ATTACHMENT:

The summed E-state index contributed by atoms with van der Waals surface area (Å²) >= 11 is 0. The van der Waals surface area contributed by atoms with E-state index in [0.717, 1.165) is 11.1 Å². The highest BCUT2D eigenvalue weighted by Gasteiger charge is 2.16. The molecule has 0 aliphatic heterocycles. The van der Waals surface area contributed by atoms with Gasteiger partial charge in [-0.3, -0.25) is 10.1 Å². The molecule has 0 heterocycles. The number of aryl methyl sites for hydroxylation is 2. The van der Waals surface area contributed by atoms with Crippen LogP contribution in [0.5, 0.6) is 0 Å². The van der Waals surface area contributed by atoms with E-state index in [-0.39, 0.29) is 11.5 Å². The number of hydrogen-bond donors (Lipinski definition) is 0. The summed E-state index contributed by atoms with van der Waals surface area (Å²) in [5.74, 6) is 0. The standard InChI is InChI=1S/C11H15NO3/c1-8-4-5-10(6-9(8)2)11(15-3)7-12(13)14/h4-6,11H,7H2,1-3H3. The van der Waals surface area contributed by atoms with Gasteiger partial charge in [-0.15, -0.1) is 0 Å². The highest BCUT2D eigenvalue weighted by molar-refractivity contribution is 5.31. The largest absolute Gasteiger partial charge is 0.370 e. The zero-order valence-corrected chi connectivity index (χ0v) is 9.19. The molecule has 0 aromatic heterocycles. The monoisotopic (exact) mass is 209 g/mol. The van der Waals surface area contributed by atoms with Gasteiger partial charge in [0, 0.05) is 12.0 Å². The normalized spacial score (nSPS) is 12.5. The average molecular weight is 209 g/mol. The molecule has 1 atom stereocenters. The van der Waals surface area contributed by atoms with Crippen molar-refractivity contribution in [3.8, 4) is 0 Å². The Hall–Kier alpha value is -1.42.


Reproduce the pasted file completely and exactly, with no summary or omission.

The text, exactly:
The summed E-state index contributed by atoms with van der Waals surface area (Å²) >= 11 is 0. The van der Waals surface area contributed by atoms with E-state index in [0.717, 1.165) is 11.1 Å². The highest BCUT2D eigenvalue weighted by Gasteiger charge is 2.16. The molecule has 0 aliphatic heterocycles. The van der Waals surface area contributed by atoms with Gasteiger partial charge in [-0.3, -0.25) is 10.1 Å². The molecule has 0 heterocycles. The number of aryl methyl sites for hydroxylation is 2. The van der Waals surface area contributed by atoms with Crippen LogP contribution in [0.5, 0.6) is 0 Å². The van der Waals surface area contributed by atoms with E-state index in [-0.39, 0.29) is 11.5 Å². The number of hydrogen-bond donors (Lipinski definition) is 0. The summed E-state index contributed by atoms with van der Waals surface area (Å²) in [5.74, 6) is 0. The standard InChI is InChI=1S/C11H15NO3/c1-8-4-5-10(6-9(8)2)11(15-3)7-12(13)14/h4-6,11H,7H2,1-3H3. The van der Waals surface area contributed by atoms with Gasteiger partial charge in [-0.15, -0.1) is 0 Å². The highest BCUT2D eigenvalue weighted by molar-refractivity contribution is 5.31. The largest absolute Gasteiger partial charge is 0.370 e. The zero-order valence-corrected chi connectivity index (χ0v) is 9.19. The molecule has 0 aromatic heterocycles. The monoisotopic (exact) mass is 209 g/mol. The van der Waals surface area contributed by atoms with Gasteiger partial charge in [0, 0.05) is 12.0 Å². The normalized spacial score (nSPS) is 12.5. The average molecular weight is 209 g/mol. The molecule has 1 atom stereocenters. The van der Waals surface area contributed by atoms with Crippen molar-refractivity contribution in [3.8, 4) is 0 Å². The Hall–Kier alpha value is -1.42.